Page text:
Attrition meaning

ə-trĭshən
The definition of attrition means wearing down or wasting away, or the natural decline in the number of people working in an organization.

An example of attrition is a cliff face eroding due to rain and wind.

An example of attrition is one army wearing down another throughout the course of a war.

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A rubbing away or wearing down by friction.
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Loss of personnel in an organization in the normal course of events, as by retirement.
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Any gradual wearing or weakening, esp. to the point of exhaustion.

A siege is a battle of attrition.

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Repentance that is not perfect because not prompted solely by sorrow for having offended God.
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A loss or weakening. Attrition often refers to a reduction of employees in an organization due to resignation, retirement and death. See attrition rate.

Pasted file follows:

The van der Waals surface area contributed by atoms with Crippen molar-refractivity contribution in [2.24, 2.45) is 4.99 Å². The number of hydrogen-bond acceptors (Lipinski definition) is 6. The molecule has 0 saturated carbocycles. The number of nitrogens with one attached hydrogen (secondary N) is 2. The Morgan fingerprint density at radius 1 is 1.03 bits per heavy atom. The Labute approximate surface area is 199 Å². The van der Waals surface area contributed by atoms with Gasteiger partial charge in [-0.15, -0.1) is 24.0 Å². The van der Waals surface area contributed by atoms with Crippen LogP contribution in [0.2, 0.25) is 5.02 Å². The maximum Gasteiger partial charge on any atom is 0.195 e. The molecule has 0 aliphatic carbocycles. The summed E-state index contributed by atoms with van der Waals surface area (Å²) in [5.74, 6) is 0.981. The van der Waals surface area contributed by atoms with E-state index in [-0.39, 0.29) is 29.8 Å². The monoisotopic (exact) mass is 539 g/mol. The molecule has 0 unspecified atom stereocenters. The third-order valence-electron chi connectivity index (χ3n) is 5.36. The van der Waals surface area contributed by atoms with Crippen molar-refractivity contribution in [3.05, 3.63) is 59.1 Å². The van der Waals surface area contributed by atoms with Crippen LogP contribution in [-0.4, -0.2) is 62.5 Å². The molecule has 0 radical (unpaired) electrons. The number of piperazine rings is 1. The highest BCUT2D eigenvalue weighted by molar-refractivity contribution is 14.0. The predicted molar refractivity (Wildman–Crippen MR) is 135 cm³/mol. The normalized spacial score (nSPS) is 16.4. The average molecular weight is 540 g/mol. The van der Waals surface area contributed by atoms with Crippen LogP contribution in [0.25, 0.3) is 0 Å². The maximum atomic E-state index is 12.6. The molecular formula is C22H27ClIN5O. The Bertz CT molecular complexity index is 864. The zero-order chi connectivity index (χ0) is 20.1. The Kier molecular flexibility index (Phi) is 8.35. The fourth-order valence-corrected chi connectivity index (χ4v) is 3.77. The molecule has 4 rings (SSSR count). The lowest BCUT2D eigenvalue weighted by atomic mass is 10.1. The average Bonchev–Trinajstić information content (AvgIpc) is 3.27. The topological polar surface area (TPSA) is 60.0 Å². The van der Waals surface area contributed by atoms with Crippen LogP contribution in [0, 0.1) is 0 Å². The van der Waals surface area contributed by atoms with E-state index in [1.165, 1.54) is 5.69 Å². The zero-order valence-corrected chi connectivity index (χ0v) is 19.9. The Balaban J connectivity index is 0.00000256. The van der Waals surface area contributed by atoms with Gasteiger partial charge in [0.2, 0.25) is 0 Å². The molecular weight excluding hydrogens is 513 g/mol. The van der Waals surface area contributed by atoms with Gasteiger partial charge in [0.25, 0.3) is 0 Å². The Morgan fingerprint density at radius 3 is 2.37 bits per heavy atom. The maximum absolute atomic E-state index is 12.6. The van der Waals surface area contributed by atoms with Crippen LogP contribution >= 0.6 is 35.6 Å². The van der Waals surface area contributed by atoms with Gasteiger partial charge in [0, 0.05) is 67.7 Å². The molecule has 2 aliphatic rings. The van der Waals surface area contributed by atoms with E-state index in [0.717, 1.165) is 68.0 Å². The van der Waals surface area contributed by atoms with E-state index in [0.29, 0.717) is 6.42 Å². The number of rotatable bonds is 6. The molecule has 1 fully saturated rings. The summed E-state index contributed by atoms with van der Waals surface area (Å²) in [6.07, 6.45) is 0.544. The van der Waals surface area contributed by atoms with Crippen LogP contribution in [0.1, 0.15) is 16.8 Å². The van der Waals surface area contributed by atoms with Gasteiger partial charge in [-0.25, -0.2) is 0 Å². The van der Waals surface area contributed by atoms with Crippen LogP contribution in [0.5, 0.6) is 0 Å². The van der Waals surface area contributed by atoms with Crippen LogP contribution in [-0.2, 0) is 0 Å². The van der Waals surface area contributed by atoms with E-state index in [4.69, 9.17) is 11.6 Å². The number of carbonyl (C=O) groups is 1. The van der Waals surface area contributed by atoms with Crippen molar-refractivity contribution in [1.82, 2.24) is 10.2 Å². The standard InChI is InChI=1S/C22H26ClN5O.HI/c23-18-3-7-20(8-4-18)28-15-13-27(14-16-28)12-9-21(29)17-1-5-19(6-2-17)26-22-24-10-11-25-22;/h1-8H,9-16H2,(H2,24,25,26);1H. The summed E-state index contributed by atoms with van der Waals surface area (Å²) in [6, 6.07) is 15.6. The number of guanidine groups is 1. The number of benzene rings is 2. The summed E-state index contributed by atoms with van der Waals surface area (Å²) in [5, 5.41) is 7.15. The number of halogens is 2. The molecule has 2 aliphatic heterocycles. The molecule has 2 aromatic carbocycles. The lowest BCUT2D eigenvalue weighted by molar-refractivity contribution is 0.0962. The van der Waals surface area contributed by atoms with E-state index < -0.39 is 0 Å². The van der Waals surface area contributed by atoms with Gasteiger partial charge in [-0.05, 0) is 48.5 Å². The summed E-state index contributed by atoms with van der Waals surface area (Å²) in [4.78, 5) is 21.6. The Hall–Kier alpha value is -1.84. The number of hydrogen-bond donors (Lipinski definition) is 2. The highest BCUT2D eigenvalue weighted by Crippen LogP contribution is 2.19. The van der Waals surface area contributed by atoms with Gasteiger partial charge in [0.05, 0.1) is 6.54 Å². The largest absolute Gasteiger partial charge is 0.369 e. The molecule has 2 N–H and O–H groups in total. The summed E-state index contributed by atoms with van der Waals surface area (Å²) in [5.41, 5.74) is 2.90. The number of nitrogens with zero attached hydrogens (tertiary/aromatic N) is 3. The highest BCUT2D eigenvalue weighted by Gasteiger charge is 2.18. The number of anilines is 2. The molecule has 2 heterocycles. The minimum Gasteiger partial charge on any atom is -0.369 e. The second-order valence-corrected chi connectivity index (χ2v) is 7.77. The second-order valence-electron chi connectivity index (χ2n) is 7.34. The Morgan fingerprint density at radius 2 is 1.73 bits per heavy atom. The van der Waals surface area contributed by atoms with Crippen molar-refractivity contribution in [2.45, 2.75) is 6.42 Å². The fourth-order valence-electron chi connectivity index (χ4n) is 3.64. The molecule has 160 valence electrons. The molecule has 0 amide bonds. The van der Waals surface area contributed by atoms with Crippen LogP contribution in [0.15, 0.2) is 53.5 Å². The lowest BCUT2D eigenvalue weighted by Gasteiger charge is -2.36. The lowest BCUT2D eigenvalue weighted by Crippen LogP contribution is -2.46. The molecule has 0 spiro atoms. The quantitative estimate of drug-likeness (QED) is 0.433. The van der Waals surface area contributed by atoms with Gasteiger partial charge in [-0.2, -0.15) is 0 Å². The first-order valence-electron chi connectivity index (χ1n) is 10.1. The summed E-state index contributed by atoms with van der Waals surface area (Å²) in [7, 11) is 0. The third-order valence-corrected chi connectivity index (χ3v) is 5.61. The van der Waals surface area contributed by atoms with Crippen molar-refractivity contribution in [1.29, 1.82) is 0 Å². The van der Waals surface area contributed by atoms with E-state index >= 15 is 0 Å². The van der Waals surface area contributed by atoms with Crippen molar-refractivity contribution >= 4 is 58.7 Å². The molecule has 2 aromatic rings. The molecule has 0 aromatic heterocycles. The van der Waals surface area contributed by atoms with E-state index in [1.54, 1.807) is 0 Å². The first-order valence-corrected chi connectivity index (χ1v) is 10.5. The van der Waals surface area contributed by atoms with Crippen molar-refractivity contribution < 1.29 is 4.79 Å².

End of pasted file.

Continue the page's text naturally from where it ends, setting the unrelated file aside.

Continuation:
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(human resources) A gradual, natural reduction in membership or personnel, as through retirement, resignation, or death.
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The act or process of wearing away or grinding down by friction.
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(sciences) The loss of participants during an experiment.
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Repentance for sin motivated by fear of punishment rather than by love of God.
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Wearing or grinding down by friction.
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The gradual reduction in a tangible or intangible resource due to causes that are passive and do not involve productive use of the resource.
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(theology) Imperfect contrition or remorse.
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Origin of attrition

  • Middle English attricioun regret, breaking from Old French attrition abrasion from Late Latin attrītiō attrītiōn- act of rubbing against from Latin attrītus past participle of atterere to rub against ad- against ad– terere to rub terə-1 in Indo-European roots

    From American Heritage Dictionary of the English Language, 5th Edition

  • From Latin attritio (“a rubbing against”), from the verb attritus, past participle of atterere (“to wear”), from ad- (“to, towards”) + terere (“to rub”).

    From Wiktionary